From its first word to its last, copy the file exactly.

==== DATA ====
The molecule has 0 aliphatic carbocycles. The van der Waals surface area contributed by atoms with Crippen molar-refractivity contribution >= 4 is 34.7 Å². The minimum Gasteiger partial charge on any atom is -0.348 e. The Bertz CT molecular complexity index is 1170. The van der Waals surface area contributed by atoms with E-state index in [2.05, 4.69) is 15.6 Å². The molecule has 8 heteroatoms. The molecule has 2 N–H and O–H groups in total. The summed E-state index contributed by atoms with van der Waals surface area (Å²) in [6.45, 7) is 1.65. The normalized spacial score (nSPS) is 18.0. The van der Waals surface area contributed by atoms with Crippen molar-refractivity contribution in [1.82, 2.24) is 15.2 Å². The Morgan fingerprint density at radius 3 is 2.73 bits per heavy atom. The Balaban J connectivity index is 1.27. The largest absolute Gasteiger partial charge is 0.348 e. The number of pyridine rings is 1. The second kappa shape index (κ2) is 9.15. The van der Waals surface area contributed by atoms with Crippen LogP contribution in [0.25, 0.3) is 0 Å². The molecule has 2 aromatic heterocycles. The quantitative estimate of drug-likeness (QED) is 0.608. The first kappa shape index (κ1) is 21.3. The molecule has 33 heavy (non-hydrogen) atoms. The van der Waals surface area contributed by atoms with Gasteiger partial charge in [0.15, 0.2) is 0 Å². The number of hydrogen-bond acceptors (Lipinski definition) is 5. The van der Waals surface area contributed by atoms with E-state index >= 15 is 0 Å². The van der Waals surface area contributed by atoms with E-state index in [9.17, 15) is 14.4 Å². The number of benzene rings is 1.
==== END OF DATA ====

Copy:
The molecule has 0 aliphatic carbocycles. The van der Waals surface area contributed by atoms with Crippen molar-refractivity contribution >= 4 is 34.7 Å². The minimum Gasteiger partial charge on any atom is -0.348 e. The Bertz CT molecular complexity index is 1170. The van der Waals surface area contributed by atoms with E-state index in [2.05, 4.69) is 15.6 Å². The molecule has 8 heteroatoms. The molecule has 2 N–H and O–H groups in total. The summed E-state index contributed by atoms with van der Waals surface area (Å²) in [6.45, 7) is 1.65. The normalized spacial score (nSPS) is 18.0. The van der Waals surface area contributed by atoms with Crippen molar-refractivity contribution in [1.82, 2.24) is 15.2 Å². The Morgan fingerprint density at radius 3 is 2.73 bits per heavy atom. The Balaban J connectivity index is 1.27. The largest absolute Gasteiger partial charge is 0.348 e. The number of pyridine rings is 1. The second kappa shape index (κ2) is 9.15. The van der Waals surface area contributed by atoms with Crippen LogP contribution in [0.25, 0.3) is 0 Å². The molecule has 2 aromatic heterocycles. The quantitative estimate of drug-likeness (QED) is 0.608. The first kappa shape index (κ1) is 21.3. The molecule has 33 heavy (non-hydrogen) atoms. The van der Waals surface area contributed by atoms with Gasteiger partial charge in [0.15, 0.2) is 0 Å². The number of hydrogen-bond acceptors (Lipinski definition) is 5. The van der Waals surface area contributed by atoms with E-state index >= 15 is 0 Å². The van der Waals surface area contributed by atoms with E-state index in [9.17, 15) is 14.4 Å². The number of benzene rings is 1.